(3) Is there a separation of church and state?
(a) Why or why not?
The Church is still the official religion of Albion, however, like I said, King Arthur likes to keep actual Church officials at an arm’s length. He’s also not interested in prosecuting “crimes” like heresy, blasphemy, etc. – at least, not as seriously as some elements in the Church would like him too (i.e., he’s more likely to hand out a fine instead of a prison sentence, exile instead of death).
(i) Should there be if there is not?
Probably, because King Arthur’s arrangement could very well die with him. (Well … not likely, knowing Crown Prince Thomas, but still.)
- Why or why not?
Because things can get nasty if the church and state are all buddy-buddy. If you don’t believe me, check out the Protestant Reformation, Afghanistan under the Taliban, Iran today …
(4) Do the major religions lobby the government?
Yes, in the sense that Church members, like all other citizens of Albion, are free to petition the King. And since King Arthur knows all five of them personally, they’ll probably get an appointment – if not what they want to have happen, happen.
(a) Why or why not?
Because the Church has no official secular power – if they want real changes to be made, other than haranguing the people, going to the King is the only way to go.
(b) Is this regulated?
(c) Does this grant the religion political influence?
(i) Why or why not?
Because Albion is a one-man government, and what that one man – the King – says, goes. If he likes what the Church has to say, then what they want will get put into action. If not, it goes into the circular file.
xii) What types of money are there?
A hard currency system.
(1) How many types of money are there?
Just one – or three, depending on how you want to measure them.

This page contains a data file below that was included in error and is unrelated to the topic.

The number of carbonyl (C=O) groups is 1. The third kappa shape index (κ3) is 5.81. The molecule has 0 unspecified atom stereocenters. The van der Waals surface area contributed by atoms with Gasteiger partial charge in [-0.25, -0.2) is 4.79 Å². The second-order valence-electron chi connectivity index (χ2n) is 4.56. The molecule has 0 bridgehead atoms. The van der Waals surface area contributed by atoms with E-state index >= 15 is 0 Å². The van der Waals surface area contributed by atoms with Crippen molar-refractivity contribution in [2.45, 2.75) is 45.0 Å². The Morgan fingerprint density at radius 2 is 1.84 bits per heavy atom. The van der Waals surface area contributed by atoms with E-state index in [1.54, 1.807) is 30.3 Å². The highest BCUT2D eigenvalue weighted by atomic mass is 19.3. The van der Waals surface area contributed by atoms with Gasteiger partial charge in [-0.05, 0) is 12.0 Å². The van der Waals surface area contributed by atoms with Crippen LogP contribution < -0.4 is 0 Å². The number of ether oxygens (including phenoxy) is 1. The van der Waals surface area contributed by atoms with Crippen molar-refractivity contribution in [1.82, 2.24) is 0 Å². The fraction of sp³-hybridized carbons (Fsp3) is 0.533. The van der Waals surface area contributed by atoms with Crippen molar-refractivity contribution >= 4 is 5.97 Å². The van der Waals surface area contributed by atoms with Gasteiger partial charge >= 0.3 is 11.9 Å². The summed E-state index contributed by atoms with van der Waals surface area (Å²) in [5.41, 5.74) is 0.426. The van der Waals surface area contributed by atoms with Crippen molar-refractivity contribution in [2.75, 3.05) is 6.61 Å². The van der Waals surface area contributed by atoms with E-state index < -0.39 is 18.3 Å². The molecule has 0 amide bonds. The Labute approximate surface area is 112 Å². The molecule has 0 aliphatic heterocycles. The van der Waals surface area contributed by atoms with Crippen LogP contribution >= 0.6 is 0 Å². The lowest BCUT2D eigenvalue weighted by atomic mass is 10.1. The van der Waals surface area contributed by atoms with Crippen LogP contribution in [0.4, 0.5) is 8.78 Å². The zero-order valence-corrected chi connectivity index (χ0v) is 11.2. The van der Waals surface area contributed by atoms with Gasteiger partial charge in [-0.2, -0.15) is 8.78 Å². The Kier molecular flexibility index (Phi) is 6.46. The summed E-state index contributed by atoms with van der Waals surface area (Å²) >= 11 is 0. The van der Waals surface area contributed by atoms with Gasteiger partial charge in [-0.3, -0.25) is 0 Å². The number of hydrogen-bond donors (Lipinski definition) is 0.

(a) Are there coins?
(i) How many are there?
Three – coppers, silvers, and gold coins. They’re all stamped with the King’s face, and worth the amount of copper, silver or gold that went into them.
(ii) How big are their denominations?
1 copper = 100 Simoleons.
1 silver = 1000 Simoleons (10 coppers).
1 gold = 10,000 Simoleons (10 silvers, 100 coppers).
Basically, most monetary transactions take place using coppers and silvers. Gold coins are mainly used for large transactions, like dowries and land purchases. Otherwise, they sort of sit in treasuries. The average working man’s (i.e., peasants’) daily wage is generally measured in coppers; merchants, between their jobs and shops, generally take home a few silvers every day. Nobles take home a lot more silvers between jobs, businesses and taxes.
(iii) What are they called?
(b) Are there paper bills?
(c) Is there a credit system?
Only a very informal one.
(i) How does it function?
You need some extra cash for whatever, you ask your neighbor, “Hey, buddy, can I borrow 5 coppers? I’ll pay you back as soon as I can.” Some merchants will loan out money at interest, but a real banking system hasn’t taken off yet.
(ii) How is it regulated?
There are laws against usury (here defined as excessive interest rates); other than that, it isn’t really. It’s simply not big enough.
(iii) How does the general public feel about it?
They don’t really think about it much, since the system is so small and so informal – generally, it’s just ordinary people lending money to other ordinary people to help them out of a tight spot.
(iv) Does it work in terms of coins/bills/credit cards?